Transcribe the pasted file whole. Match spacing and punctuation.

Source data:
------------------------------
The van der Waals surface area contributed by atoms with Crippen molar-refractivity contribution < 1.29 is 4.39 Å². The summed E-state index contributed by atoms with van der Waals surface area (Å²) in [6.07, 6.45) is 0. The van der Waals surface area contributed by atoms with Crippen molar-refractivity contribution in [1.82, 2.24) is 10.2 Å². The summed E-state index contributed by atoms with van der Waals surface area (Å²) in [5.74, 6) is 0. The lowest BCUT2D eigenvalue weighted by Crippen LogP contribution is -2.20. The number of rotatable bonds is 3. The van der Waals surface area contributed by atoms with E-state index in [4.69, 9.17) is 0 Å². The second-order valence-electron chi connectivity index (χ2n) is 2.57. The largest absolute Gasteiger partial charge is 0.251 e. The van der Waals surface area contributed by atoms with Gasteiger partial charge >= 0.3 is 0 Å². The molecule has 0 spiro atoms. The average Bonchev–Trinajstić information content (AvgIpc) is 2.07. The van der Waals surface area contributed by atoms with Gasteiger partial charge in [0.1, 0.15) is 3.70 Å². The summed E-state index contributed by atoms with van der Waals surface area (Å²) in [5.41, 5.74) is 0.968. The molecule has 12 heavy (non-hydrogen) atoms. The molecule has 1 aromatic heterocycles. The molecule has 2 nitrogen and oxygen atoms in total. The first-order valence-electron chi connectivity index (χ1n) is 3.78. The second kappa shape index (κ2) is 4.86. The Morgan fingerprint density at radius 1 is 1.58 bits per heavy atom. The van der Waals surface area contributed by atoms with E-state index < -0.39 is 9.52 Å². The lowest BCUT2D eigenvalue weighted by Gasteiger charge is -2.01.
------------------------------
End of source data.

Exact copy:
The van der Waals surface area contributed by atoms with Crippen molar-refractivity contribution < 1.29 is 4.39 Å². The summed E-state index contributed by atoms with van der Waals surface area (Å²) in [6.07, 6.45) is 0. The van der Waals surface area contributed by atoms with Crippen molar-refractivity contribution in [1.82, 2.24) is 10.2 Å². The summed E-state index contributed by atoms with van der Waals surface area (Å²) in [5.74, 6) is 0. The lowest BCUT2D eigenvalue weighted by Crippen LogP contribution is -2.20. The number of rotatable bonds is 3. The van der Waals surface area contributed by atoms with E-state index in [4.69, 9.17) is 0 Å². The second-order valence-electron chi connectivity index (χ2n) is 2.57. The largest absolute Gasteiger partial charge is 0.251 e. The van der Waals surface area contributed by atoms with Gasteiger partial charge >= 0.3 is 0 Å². The molecule has 0 spiro atoms. The average Bonchev–Trinajstić information content (AvgIpc) is 2.07. The van der Waals surface area contributed by atoms with Gasteiger partial charge in [0.1, 0.15) is 3.70 Å². The summed E-state index contributed by atoms with van der Waals surface area (Å²) in [5.41, 5.74) is 0.968. The molecule has 12 heavy (non-hydrogen) atoms. The molecule has 1 aromatic heterocycles. The molecule has 2 nitrogen and oxygen atoms in total. The first-order valence-electron chi connectivity index (χ1n) is 3.78. The second kappa shape index (κ2) is 4.86. The Morgan fingerprint density at radius 1 is 1.58 bits per heavy atom. The van der Waals surface area contributed by atoms with E-state index < -0.39 is 9.52 Å². The lowest BCUT2D eigenvalue weighted by Gasteiger charge is -2.01.